So President Bush made headlines a short time ago by threatening to veto any legislation that would not grant retroactive immunity to telecommunications companies that assisted the Government in conducting wiretaps against American people without warrants. The administration asserted that the law which had been in effect had to be renewed "as is" to allow America to be secure, and that not extending the law would weaken America.
What the law did was provide an end-around of FISA and the Fourth Amendment. For the uninitiated, the Fourth Amendment requires that "the right of the people to be secure in their persons, houses, papers, and effects, against unreasonable searches and seizures, shall not be violated, and no Warrants shall issue, but upon probable cause, supported by oath or affirmation, and particularly describing the place to be searched, and the persons or things to be seized (emphasis mine)." This requirement has extended to telephone conversations based upon (inter alia) Katz v. U.S., 389 U.S. 347 (1967) and Berger v. New York, 388 U.S. 41 (1967).
In the early 1970s, The Court issued its ruling in what is known as the Keith case. In this case, the defendants were a domestic dissident group. This means that their activities did not touch upon the foreign affairs powers of the President. They were nonetheless subjected to electronic surveillance. The Government wanted to use this surveillance in prosecuting the case, claiming that Probable Cause was not a one size fits all requirement, despite the plain language of the Fourth Amendment, and the President is vested with inherent powers to disregard the requirement (This was Nixon's argument, and is not unlike much of what President Bush has argued). It argued that the situation was "complex," and therefore a warrant would be too burdensome. The Court, however, said that they dealt with Complex issues all the time, and therefore this would not suffice as an excuse to violate the Fourth Amendment. However, the Court did concede that Probable Cause may not be the proper standard in all situations (which sounds a lot like Judicial Activism, to me), and that Congress should consider different standards (which sounds an awful lot like an advisory opinion to me, which is another Court no-no). Congress did, and gave us FISA.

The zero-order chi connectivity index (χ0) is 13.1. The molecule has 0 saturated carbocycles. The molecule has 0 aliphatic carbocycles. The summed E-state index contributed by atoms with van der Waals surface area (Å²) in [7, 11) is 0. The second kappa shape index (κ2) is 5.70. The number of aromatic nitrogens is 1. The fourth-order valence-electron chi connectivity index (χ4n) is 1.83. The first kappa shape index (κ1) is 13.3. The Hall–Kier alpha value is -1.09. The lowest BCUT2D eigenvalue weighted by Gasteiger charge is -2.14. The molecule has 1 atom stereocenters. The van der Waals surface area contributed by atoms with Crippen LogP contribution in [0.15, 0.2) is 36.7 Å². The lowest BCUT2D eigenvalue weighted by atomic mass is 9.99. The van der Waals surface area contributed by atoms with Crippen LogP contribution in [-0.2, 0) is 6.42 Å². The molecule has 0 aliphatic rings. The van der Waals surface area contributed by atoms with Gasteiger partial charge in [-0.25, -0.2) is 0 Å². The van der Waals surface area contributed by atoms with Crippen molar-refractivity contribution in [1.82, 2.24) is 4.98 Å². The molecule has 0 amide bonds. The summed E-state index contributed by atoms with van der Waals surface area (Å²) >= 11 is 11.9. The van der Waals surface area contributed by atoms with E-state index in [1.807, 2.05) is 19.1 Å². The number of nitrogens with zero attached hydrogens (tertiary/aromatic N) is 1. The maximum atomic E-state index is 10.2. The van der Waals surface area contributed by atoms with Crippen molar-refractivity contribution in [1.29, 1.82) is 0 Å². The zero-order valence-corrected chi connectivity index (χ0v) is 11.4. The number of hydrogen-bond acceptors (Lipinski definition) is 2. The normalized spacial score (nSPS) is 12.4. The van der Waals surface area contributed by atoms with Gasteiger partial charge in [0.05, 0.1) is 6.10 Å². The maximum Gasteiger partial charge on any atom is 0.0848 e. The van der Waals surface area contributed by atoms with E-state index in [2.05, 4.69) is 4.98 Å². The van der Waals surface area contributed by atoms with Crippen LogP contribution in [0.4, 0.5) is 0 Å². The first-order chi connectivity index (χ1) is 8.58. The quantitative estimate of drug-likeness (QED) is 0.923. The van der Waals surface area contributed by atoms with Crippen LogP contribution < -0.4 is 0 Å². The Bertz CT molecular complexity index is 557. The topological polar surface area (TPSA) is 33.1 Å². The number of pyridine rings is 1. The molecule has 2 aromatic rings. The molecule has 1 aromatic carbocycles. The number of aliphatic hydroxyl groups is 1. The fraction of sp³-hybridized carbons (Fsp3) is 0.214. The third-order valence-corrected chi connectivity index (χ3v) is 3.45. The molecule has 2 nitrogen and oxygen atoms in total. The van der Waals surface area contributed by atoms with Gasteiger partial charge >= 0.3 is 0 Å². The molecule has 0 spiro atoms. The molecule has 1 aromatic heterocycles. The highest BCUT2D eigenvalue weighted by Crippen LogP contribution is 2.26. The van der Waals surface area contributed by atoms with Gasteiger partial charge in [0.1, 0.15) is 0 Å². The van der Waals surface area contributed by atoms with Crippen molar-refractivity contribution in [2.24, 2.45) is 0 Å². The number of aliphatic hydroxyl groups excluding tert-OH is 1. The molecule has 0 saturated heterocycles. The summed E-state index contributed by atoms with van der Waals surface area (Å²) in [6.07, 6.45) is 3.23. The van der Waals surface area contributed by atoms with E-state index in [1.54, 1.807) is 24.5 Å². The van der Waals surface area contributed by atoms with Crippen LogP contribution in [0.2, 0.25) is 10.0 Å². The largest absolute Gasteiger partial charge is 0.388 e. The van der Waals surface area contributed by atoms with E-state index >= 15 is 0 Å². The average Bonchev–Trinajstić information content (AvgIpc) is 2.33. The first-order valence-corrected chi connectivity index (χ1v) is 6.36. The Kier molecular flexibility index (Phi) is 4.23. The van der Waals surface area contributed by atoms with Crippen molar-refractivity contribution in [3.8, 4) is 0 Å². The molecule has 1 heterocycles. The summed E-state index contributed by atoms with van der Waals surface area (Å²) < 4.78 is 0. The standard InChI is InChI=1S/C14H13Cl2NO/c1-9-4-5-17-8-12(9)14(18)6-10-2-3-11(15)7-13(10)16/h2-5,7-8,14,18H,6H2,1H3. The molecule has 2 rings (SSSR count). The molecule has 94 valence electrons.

Real quickly, FISA is the Foreign Intelligence Surveillance Act, and it allows the collection of information before securing a warrant, provided a warrant is secured within 3 days after surveillance begins. It also puts the standard of review for the Court at little more than a rubber stamp. The Court may not rule on sufficiency of the request, rather, it can only rule on whether the request was filled out properly. In other words, the courts essentially cannot refuse a FISA warrant if the agent requesting the Warrant crossed the "t"s and dotted the "i"s.
Somehow, this was insufficient for the President, who saw fit under his authority as President to order surveillance of Americans without securing a warrant, and now wants to protect those who assisted him in violating the civil rights of untold numbers of Americans. But, he's changed his tune. Now, we're no longer as worried about weakening America (because really, we're no weaker), no, now we need to stop the bloodsucking lawyers: "When Congress reconvenes on Monday, members of the House have a choice to make: They can empower the trial bar, or they can empower the intelligence community.... They can help class-action trial lawyers sue for billions of dollars, or they can help our intelligence officials protect millions of lives."
This is too bold. The President is essentially saying "don't make people answer for their transgressions - grant them ex-post facto protections," (while the Constitution forbids the passage of ex-post facto laws, the Court has ruled on more than one occasion that this only applies to making illegal what was once legal, and not vice-versa). He conveniently ignores that any damages paid would be to compensate for injury caused by real or potential harm to individuals' civil liberties by the telecommunications firms' assistance in the government's violation of the 4th Amendment and ignores the all-too-real situation that the law he seeks to have re-enacted is unnecessary. He does so in a most disingenuous fashion, and I find that more offensive than his original argument that Congress was making America weaker.